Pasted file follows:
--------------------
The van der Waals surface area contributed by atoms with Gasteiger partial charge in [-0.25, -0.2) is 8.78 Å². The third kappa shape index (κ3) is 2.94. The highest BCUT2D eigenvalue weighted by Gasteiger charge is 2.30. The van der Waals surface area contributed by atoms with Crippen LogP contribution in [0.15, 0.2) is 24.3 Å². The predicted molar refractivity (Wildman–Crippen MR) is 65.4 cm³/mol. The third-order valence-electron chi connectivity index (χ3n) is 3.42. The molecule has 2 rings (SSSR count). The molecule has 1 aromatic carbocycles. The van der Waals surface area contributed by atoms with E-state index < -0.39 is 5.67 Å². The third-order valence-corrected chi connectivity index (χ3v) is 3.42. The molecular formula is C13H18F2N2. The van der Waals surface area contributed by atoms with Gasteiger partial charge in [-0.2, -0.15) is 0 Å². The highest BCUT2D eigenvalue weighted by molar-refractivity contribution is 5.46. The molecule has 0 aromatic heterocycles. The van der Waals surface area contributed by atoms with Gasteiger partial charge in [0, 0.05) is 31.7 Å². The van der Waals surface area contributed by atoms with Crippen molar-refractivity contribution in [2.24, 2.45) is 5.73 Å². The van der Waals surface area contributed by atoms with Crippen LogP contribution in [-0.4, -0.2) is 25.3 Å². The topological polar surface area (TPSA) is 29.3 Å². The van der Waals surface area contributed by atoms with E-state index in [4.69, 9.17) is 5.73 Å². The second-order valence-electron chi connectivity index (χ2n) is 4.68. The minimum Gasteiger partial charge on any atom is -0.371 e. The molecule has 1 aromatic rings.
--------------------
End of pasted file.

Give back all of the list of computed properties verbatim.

The van der Waals surface area contributed by atoms with Gasteiger partial charge in [-0.25, -0.2) is 8.78 Å². The third kappa shape index (κ3) is 2.94. The highest BCUT2D eigenvalue weighted by Gasteiger charge is 2.30. The van der Waals surface area contributed by atoms with Crippen LogP contribution in [0.15, 0.2) is 24.3 Å². The predicted molar refractivity (Wildman–Crippen MR) is 65.4 cm³/mol. The third-order valence-electron chi connectivity index (χ3n) is 3.42. The molecule has 2 rings (SSSR count). The molecule has 1 aromatic carbocycles. The van der Waals surface area contributed by atoms with E-state index < -0.39 is 5.67 Å². The third-order valence-corrected chi connectivity index (χ3v) is 3.42. The molecular formula is C13H18F2N2. The van der Waals surface area contributed by atoms with Gasteiger partial charge in [-0.2, -0.15) is 0 Å². The highest BCUT2D eigenvalue weighted by molar-refractivity contribution is 5.46. The molecule has 0 aromatic heterocycles. The van der Waals surface area contributed by atoms with Gasteiger partial charge in [0, 0.05) is 31.7 Å². The van der Waals surface area contributed by atoms with Crippen molar-refractivity contribution in [2.24, 2.45) is 5.73 Å². The van der Waals surface area contributed by atoms with Crippen LogP contribution in [-0.4, -0.2) is 25.3 Å². The topological polar surface area (TPSA) is 29.3 Å². The van der Waals surface area contributed by atoms with E-state index in [4.69, 9.17) is 5.73 Å². The second-order valence-electron chi connectivity index (χ2n) is 4.68. The minimum Gasteiger partial charge on any atom is -0.371 e. The molecule has 1 aromatic rings.